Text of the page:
Owen Gage: writing

A look at serde-json

2022-07-22

My fastnbt crate that deserializes NBT from Minecraft: Java Edition, has some issues. The main ones to me are:

  1. Does not work with the Read trait.
  2. Fails to deserialize tuples and arrays.
  3. The NBT array types do not work with untagged enums.

Writing this deserializer was my first real project in Rust, and it contains a fair few 'nooby' mistakes. I want to take some time to study the serde_json crate so that I can rewrite my crate to a better standard. Let's go!

Basic elements

There are a bunch of things to look at before we get to the meat of the deserializer. In particular the machinery around the Read trait, &str and slices that make zero-copy deserialization possible without much duplication.

from_*

There exists from_str, from_slice and from_reader, all of which basically construct a Deserializer like so:

// from_str
Deserializer::new(read::StrRead::new(s))

These are the expected 'entry points' for running the deserializer for a user.

Read machinery

Serde-json adopts a pattern to abstract away the details of zero-copy deserializing and deserializing from a Read implementation. It does this through it's own Read trait:

pub trait Read<'de>: private::Sealed { /* ... */ }

This is a super-trait of a Sealed trait whose only purpose is to be private and prevent crates outside of this one from creating implementations.

The functions in the trait use Position a lot, which is just a line and column, presumably mostly for error reporting.

It also has a Reference type that looks like this:

pub enum Reference<'b, 'c, T>
where
    T: ?Sized + 'static,
{
    Borrowed(&'b T),
    Copied(&'c T),
}

This allows two different lifetimes for a reference. In practice the 'borrowed' lifetime 'b is the lifetime of the input ('de), and the copied lifetime 'c is that of the scratch space, which would be something like a &str or a &[u8] or something implementing the standard Read.

Looking at one of these methods specifically:

fn parse_str<'s>(&'s mut self, scratch: &'s mut Vec<u8>) -> 
    Result<Reference<'de, 's, str>>;

This shows that the copied lifetime is shared with self and scratch. This scratch space can be used to store the actual string if it has to be copied. This seems to be the primary mechanism that allows zero-copy and deserializing from std Read objects. A zero-copy implementation can return a Reference::Borrowed with the lifetime of the input.

Looking at the implementations for std Read and slices:

// for Read objects, R is the Read object
fn parse_str<'s>(&'s mut self, scratch: &'s mut Vec<u8>) 
    -> Result<Reference<'de, 's, str>> {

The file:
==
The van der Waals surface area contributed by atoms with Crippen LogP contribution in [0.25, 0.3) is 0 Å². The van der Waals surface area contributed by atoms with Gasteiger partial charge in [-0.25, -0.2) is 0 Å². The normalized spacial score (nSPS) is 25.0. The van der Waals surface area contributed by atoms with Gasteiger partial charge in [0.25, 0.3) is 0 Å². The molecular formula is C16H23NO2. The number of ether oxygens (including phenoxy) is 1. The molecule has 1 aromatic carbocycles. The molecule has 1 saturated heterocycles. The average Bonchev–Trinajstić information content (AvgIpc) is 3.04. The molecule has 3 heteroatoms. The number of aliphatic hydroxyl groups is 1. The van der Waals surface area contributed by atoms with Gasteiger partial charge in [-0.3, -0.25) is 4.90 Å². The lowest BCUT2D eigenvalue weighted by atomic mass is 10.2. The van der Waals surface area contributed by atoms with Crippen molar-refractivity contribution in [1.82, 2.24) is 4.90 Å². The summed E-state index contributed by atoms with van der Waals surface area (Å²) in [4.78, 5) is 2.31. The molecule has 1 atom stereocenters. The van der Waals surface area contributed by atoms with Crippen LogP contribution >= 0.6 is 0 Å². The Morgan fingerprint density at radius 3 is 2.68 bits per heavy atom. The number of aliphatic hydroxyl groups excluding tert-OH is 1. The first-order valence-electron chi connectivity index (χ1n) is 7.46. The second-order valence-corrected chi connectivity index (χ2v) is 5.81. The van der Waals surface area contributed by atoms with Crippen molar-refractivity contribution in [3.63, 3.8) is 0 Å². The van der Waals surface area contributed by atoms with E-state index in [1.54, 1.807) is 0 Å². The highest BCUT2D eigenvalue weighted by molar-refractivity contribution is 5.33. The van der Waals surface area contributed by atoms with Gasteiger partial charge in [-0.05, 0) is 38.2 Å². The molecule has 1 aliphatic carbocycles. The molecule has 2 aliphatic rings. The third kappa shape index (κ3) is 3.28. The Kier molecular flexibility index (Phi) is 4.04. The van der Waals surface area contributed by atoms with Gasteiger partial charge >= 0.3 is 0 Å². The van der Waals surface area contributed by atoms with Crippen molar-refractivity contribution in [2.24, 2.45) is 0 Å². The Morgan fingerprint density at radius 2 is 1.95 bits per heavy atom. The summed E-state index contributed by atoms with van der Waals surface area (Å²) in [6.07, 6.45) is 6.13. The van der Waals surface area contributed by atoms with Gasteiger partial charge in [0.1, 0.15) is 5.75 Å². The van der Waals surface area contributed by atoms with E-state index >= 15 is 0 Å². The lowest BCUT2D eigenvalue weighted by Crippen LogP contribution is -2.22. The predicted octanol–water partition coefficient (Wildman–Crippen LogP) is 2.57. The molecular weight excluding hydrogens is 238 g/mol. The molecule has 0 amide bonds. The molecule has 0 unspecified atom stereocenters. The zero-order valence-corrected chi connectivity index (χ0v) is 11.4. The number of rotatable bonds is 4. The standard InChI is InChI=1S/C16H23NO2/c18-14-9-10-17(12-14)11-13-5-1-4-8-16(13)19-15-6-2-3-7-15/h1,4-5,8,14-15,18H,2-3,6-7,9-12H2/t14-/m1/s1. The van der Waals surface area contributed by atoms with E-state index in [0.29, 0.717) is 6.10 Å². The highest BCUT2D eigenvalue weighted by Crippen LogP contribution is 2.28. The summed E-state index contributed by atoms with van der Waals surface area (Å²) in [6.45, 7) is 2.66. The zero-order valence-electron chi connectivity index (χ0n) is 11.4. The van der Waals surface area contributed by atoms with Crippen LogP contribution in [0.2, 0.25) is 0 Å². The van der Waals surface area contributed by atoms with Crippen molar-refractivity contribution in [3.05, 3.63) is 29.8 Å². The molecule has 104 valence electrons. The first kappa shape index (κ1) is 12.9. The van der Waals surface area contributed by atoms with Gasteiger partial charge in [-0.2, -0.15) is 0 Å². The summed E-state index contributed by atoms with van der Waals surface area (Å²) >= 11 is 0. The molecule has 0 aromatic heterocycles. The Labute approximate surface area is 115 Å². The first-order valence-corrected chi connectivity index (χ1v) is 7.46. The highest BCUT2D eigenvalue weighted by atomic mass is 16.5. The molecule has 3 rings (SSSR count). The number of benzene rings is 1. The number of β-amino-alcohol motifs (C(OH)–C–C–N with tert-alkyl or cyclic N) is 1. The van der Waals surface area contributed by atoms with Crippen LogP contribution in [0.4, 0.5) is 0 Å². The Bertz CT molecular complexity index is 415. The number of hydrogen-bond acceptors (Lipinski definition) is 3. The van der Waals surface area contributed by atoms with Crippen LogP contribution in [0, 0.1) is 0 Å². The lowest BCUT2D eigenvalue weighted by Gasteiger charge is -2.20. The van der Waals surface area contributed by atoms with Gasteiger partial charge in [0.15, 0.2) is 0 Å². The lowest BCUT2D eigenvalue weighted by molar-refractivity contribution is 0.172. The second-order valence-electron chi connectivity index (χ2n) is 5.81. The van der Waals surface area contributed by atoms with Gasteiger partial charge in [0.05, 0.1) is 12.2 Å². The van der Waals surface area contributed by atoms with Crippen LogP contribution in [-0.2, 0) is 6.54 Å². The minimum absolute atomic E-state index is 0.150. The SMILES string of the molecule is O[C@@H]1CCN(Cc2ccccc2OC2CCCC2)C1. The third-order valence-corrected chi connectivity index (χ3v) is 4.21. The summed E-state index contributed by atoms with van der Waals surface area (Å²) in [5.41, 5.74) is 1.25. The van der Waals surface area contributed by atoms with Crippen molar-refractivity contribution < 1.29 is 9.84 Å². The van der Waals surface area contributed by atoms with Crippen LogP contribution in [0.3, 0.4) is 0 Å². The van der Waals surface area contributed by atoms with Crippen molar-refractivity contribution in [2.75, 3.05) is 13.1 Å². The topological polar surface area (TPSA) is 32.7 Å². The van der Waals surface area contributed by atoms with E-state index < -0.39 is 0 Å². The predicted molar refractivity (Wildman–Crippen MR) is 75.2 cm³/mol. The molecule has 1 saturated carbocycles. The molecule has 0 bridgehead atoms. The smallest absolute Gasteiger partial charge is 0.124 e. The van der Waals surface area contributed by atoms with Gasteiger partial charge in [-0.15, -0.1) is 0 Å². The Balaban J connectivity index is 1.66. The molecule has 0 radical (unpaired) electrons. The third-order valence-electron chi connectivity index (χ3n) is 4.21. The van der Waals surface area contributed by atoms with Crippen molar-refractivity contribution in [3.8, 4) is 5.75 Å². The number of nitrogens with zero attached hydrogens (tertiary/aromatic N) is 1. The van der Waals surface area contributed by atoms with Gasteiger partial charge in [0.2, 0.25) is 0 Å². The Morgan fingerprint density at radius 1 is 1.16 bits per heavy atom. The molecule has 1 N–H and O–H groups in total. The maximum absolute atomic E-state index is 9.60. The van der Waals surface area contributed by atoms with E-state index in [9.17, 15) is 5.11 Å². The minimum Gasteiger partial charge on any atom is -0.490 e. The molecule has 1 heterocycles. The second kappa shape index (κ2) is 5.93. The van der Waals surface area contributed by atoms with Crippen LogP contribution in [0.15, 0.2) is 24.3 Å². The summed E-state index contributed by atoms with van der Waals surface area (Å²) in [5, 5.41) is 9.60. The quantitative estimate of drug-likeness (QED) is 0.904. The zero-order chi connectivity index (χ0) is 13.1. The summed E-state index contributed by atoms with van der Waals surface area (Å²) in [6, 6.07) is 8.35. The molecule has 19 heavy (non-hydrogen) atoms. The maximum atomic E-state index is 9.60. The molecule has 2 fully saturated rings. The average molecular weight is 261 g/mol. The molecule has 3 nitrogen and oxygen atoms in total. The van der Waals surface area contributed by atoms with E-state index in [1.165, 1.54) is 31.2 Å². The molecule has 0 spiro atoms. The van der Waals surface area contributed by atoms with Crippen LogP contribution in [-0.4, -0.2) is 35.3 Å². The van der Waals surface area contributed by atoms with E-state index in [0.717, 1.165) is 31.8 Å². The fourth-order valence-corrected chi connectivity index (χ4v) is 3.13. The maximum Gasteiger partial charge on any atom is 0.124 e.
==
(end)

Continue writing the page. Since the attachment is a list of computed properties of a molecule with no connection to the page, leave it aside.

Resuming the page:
R::parse_str(self, scratch)
}
// for slices
fn parse_str_raw<'s>(
    &'s mut self,
    scratch: &'s mut Vec<u8>,
) -> Result<Reference<'a, 's, [u8]>> {
    self.parse_str_bytes(scratch, false, |_, bytes| Ok(bytes))
}

fn parse_str_bytes<'s, T, F>(
        &'s mut self,
        scratch: &'s mut Vec<u8>,
        validate: bool,
        result: F,
    ) -> Result<Reference<'a, 's, T>>
    where
        T: ?Sized + 's,
        F: for<'f> FnOnce(&'s Self, &'f [u8]) -> Result<&'f T>,
    {
        // Index of the first byte not yet copied into the scratch space.
        let mut start = self.index;

        loop {
            while self.index < self.slice.len() 
                && !ESCAPE[self.slice[self.index] as usize] {
                self.index += 1;
            }
            if self.index == self.slice.len() {
                return error(self, ErrorCode::EofWhileParsingString);
            }
            match self.slice[self.index] {
                b'"' => {
                    if scratch.is_empty() {
                        // Fast path: return a slice of the raw JSON without any
                        // copying.
                        let borrowed = &self.slice[start..self.index];
                        self.index += 1;
                        return result(self, borrowed).map(Reference::Borrowed);
                    } else {
                        scratch.extend_from_slice(&self.slice[start..self.index]);
                        self.index += 1;
                        return result(self, scratch).map(Reference::Copied);
                    }
                }
                b'\\' => {
                    // snip
                }
                _ => {
                    // snip
                }
            }
        }
    }

The parse_str_bytes is the bulk of the complexity here. It is iterating the bytes of the potential str until it finds either a control character, the escape character \ or the closing quote of the string ". The interesting part to us is the quote.